NUR/531-Impact of Policy in Healthcare and Nursing/Scarce Resource Article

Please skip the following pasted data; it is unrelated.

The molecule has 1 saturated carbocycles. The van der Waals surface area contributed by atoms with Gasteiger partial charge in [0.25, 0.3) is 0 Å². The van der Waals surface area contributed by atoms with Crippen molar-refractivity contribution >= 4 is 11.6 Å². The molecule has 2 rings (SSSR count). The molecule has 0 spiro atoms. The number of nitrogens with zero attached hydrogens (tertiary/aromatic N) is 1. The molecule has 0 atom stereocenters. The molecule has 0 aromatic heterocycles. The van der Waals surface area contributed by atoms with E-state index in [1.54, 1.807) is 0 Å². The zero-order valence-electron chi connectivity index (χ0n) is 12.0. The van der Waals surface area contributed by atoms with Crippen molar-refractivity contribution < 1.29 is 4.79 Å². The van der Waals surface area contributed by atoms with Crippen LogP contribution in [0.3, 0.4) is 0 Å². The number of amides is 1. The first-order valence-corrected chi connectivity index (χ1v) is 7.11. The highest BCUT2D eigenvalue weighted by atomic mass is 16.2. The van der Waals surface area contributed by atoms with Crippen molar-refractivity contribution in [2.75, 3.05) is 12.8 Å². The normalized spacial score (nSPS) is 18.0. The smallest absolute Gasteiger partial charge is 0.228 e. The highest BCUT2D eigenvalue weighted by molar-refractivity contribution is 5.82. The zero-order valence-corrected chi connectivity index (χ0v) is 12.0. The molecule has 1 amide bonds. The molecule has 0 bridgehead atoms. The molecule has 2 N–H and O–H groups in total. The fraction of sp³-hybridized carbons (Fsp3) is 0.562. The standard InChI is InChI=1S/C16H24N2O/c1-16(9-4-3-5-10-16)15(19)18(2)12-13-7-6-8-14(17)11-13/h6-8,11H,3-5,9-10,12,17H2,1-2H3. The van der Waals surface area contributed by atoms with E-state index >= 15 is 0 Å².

The Robert Wood Johnson Foundation (RWJF) has just released a new study highlighting the steps 12 states are taking to prevent a looming crisis in nursing. Experts predict the United States could be short more than 260,000 nurses by 2025 and the study authors say state-level partnerships must take the lead in addressing the problem. The scarce supply and shortage of nursing staff has become a matter of sincere concern for healthcare organizations across the nation. The demand for healthcare services is increasing and requires healthcare organizations to employ qualified and well trained nursing staff. The main issues of this growing problem is that the shortage of nursing staff raises major concerns as nurses are the backbone for the functioning of any healthcare organization. Thus, significant challenges and consequences will ultimately affect the patients if this issue is not addressed. Consequently, multiple strategies must be put into place to offset the projected shortage of over 260,000 registered nurses (RNs) in 2025 (Buerhaus, Auerbach, & Staiger, 2007). U.S. Bureau of Labor Statistics 2011 reported that the healthcare sector of the economy is continuing to grow, despite significant job losses in recent months in nearly all major industries. Hospitals, long-term care facilities, and other ambulatory care settings added 37,000 new jobs in March 2011, the biggest monthly increase recorded by any employment sector. As the largest segment of the healthcare workforce, enrollment in schools of nursing is not growing fast enough to meet the projected demands for nurses over the next ten year. The faculty shortage is another factor influencing the nursing shortage. According to Allen (2008) faculty increased age close to retirement, declining number of years left to teach and insufficient master’s and doctoral prepared...
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